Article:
Reclaiming vast lands destroyed by ruinous agricultural exploitation
The Environmental Enhancement and Mitigation Program (EEMP) is a very ambitious undertaking: to identify the best methods for the large-scale restoration of ecosystems damaged or destroyed by hundreds or thousands of years of ruinous agricultural exploitation. In the Loess Plateau of China, in mountainous regions of Ethiopia, and in the hillsides and wetlands of Rwanda this work has transformed barren, brown landscapes into a functioning, green ecosystems where rainfall infiltrates, erosion is curbed, water is retained, and much needed crops are grown for local populations that have struggled with hunger for generations.
The reappearance of vegetation in these areas not only improves standards of living locally, it has a global effect, increasing photosynthesis, which reduces the greenhouse effect by taking carbon dioxide out of the atmosphere.
It must be remembered, of course, that these ecosystems were not destroyed in some great Ice Age or Global Drought. They were destroyed entirely by the acquisition of Totalitarian Agriculture and resulting population growth it fostered — which growth required ever more relentless agricultural exploitation. In other words, the peoples of these areas were early victims of the Food Race that is driving humanity down the road to extinction. The EEMP, then, is merely restoring the land to the condition it was in at the beginning of the agricultural revolution, and it's to be hoped that wiser agricultural policies will prevent the same ecological devastation from occurring again.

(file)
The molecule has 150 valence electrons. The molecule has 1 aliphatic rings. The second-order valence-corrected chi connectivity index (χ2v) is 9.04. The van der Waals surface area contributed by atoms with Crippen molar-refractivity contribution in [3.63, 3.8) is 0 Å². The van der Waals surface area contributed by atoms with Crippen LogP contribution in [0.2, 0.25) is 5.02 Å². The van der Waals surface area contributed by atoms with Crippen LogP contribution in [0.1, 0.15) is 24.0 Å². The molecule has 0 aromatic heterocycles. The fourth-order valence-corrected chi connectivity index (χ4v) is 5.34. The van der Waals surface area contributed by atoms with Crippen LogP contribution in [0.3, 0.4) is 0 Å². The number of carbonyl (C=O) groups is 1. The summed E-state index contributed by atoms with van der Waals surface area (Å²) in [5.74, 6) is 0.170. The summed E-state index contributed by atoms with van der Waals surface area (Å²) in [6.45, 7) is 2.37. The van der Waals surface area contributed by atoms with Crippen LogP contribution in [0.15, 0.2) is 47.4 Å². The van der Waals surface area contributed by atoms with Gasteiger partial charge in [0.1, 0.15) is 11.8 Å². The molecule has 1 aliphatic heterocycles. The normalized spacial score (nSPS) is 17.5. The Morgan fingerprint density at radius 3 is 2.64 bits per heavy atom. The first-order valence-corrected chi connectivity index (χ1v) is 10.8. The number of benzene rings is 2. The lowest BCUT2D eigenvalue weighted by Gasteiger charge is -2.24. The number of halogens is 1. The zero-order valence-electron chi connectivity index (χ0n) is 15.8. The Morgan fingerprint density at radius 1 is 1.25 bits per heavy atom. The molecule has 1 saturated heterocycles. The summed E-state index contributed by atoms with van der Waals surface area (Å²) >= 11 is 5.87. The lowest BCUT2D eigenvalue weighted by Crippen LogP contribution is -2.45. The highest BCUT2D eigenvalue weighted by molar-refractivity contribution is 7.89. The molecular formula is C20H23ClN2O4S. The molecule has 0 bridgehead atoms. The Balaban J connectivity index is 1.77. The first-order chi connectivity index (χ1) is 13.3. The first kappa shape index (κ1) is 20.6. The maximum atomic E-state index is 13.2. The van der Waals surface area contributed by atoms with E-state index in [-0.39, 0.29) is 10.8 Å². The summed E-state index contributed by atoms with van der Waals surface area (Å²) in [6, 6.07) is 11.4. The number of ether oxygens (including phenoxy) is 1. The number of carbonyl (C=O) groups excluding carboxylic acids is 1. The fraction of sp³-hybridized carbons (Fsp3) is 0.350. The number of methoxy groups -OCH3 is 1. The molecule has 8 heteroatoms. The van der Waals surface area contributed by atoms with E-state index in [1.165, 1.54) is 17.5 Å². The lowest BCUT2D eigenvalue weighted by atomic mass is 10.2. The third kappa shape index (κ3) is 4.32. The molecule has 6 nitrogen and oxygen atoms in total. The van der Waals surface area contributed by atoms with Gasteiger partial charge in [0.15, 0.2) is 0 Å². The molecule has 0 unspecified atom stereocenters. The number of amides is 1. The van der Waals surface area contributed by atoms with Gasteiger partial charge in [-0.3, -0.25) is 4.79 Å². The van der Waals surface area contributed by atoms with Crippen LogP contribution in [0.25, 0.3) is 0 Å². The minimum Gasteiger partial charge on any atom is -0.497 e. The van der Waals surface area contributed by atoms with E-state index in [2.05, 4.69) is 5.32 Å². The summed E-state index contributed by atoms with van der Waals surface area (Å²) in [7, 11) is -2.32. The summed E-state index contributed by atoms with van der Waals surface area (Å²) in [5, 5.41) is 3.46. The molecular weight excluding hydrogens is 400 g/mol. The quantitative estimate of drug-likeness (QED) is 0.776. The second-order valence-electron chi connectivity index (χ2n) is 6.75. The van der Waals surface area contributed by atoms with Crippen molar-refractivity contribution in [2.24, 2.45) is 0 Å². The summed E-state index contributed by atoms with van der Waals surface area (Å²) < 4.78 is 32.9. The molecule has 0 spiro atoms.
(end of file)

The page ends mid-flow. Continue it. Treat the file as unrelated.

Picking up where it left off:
Local populations will now be in balance with local resources, and that's all to the good. No longer will food producers be in a position to say that food production must be increased so as to feed the hungry of these lands; the peoples of these lands will be feeding themselves.
But it also has to be recognized that the inhabitants of these lands will be in a position to fully participate in the Food Race between food production and population growth that is propelling humanity toward extinction. Under new, improved conditions, their food production will increase, and this increase will be answered by an increase in population — which in turn will be answered by an increase in food production, only to be answered by another increase in population. It's inescapable: every increase in food production results in an increase in population. It has done so for ten thousand years, and it's not going to stop now.
But we can't expect these people to be responsible for ending the Food Race just because, for a change, they're living within their resources. Ending the Food Race is a problem humankind must solve as a whole — all of us together if we want our species to have a future on this planet.
For a revue of the environmental restorations discussed above: Hope in a Changing Climate.
For the EEMP: Environmental Enhancement and Mitigation.
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